The Pink Motel was copyrighted by Ms Brink in 1959 and first published by The Macmillan Company in 1960 for the Weekly Reader Book Club. It was 183 pages long. I know this because my favorite youngest daughter bought me a pristine first edition of the book and I just took it down from my shelf of special collectibles. Before she found that first edition, she bought me a paperback reprint. That means I have one to take care of and one to read. I probably first read The Pink Motel when I was nine or ten. I last read it last year. I read it several times in between.
The Pink Motel transported me to the coast of Florida. I made friends with Kirby and Bitsy and their friend, Big. I joined them on their adventures and met the quirky guests who stayed at the Pink Motel. Best of all, the book introduced a hunger to actually go other places and seek adventures out in the world.
The sense of adventure instilled by books did not limit me to adventures in my head.
Books made me want to go places, from dive bars to foreign countries, to the Eiffel Tower and to edges of the Grand Canyon. Books put me backstage at theaters of all kinds and created an interest in dance and theater and concerts of all kinds. I enjoy going to horse races and thanks to the author Dick Francis, I have a deeper appreciation of the people involved. I’ve met and partied with people who could be characters in his books. In Horse Heaven, Jane Smiley interpreted the spirit of horses that race. Her personal insight into the mind of a Jack Russell Terrier is spot on near as I can tell, based on being at the beck and call of Pip, my Jack Russell.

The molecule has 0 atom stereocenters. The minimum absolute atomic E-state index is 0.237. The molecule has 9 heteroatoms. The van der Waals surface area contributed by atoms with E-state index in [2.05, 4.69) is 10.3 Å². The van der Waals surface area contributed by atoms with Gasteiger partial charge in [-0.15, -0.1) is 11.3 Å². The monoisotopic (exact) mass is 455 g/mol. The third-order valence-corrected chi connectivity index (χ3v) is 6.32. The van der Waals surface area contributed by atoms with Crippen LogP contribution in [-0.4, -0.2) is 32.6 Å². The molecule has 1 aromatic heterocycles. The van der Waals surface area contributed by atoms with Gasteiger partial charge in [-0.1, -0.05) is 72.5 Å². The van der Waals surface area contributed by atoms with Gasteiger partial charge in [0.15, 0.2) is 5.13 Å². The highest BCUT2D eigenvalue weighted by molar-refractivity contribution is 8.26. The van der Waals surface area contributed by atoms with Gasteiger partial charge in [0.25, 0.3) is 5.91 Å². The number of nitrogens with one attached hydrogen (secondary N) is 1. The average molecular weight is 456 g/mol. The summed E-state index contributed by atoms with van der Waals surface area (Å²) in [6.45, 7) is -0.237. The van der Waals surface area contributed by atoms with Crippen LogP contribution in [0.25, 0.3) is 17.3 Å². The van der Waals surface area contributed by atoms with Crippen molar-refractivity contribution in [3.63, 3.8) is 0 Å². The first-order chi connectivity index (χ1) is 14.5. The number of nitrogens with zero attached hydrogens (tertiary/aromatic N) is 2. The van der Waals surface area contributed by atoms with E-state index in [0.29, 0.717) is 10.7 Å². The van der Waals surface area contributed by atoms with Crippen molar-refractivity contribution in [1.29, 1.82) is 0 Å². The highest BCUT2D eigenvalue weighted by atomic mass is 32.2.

All of that broader appreciation of the world and its inhabitants started with The Pink Motel.
I want to create similar experiences in those who read my books. One of my favorite comments from a reader was about how he could see the places I described in The Crimson Grace and how he really felt like he was there. Another told me she recognized some of the places in my books and how she looked at maps to locate just where my characters were going through their trials and triumphs.
Hundreds of people visit Bahia Mar Marina in Florida looking for Slip 18 where John D MacDonald’s character Travis McGee kept his houseboat The Busted Flush. There is a plaque at the Marina dedicated to the fictional Slip 18 as a Literary Landmark. You can check it out here. I don’t expect a roadside marker, but I hope someday, somebody traveling down Galveston Island to cross the toll bridge over to Follet’s Island will look to the right and think right there is where Samuel Locke’s house should be.